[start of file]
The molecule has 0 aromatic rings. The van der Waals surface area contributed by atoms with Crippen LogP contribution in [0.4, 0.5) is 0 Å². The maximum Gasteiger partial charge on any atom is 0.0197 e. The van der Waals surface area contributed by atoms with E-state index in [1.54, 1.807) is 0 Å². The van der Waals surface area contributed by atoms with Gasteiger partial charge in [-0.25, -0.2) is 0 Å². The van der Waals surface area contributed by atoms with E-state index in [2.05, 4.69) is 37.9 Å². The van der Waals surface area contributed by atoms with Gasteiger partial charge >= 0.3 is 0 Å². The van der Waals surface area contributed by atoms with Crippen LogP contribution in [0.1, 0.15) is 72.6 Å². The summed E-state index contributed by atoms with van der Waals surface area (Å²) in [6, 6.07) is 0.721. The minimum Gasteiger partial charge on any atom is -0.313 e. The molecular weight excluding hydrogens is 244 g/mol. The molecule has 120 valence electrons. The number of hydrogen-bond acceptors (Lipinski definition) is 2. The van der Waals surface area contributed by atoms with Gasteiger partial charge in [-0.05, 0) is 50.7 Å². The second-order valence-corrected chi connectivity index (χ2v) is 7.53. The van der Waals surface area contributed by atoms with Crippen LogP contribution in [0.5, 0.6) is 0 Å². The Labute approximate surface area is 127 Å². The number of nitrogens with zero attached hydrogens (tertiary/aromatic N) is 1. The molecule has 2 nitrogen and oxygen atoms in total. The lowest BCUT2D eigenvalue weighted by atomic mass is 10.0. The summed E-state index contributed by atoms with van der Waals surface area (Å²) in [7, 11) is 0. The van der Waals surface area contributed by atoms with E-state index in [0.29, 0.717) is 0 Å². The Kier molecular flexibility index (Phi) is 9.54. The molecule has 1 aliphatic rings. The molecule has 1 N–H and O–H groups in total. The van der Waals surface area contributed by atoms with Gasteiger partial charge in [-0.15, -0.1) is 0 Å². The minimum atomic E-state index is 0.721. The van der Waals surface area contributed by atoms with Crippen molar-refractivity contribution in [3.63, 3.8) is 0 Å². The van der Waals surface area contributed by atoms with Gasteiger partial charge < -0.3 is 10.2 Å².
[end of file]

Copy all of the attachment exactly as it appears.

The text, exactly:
The molecule has 0 aromatic rings. The van der Waals surface area contributed by atoms with Crippen LogP contribution in [0.4, 0.5) is 0 Å². The maximum Gasteiger partial charge on any atom is 0.0197 e. The van der Waals surface area contributed by atoms with E-state index in [1.54, 1.807) is 0 Å². The van der Waals surface area contributed by atoms with Gasteiger partial charge in [-0.25, -0.2) is 0 Å². The van der Waals surface area contributed by atoms with E-state index in [2.05, 4.69) is 37.9 Å². The van der Waals surface area contributed by atoms with Gasteiger partial charge >= 0.3 is 0 Å². The van der Waals surface area contributed by atoms with Crippen LogP contribution in [0.1, 0.15) is 72.6 Å². The summed E-state index contributed by atoms with van der Waals surface area (Å²) in [6, 6.07) is 0.721. The minimum Gasteiger partial charge on any atom is -0.313 e. The molecular weight excluding hydrogens is 244 g/mol. The molecule has 120 valence electrons. The number of hydrogen-bond acceptors (Lipinski definition) is 2. The van der Waals surface area contributed by atoms with Gasteiger partial charge in [-0.05, 0) is 50.7 Å². The second-order valence-corrected chi connectivity index (χ2v) is 7.53. The van der Waals surface area contributed by atoms with Crippen LogP contribution in [0.5, 0.6) is 0 Å². The Labute approximate surface area is 127 Å². The number of nitrogens with zero attached hydrogens (tertiary/aromatic N) is 1. The molecule has 2 nitrogen and oxygen atoms in total. The lowest BCUT2D eigenvalue weighted by atomic mass is 10.0. The summed E-state index contributed by atoms with van der Waals surface area (Å²) in [7, 11) is 0. The van der Waals surface area contributed by atoms with E-state index in [0.29, 0.717) is 0 Å². The Kier molecular flexibility index (Phi) is 9.54. The molecule has 1 aliphatic rings. The molecule has 1 N–H and O–H groups in total. The van der Waals surface area contributed by atoms with Gasteiger partial charge in [-0.15, -0.1) is 0 Å². The minimum atomic E-state index is 0.721. The van der Waals surface area contributed by atoms with Crippen molar-refractivity contribution in [3.63, 3.8) is 0 Å². The van der Waals surface area contributed by atoms with Gasteiger partial charge < -0.3 is 10.2 Å².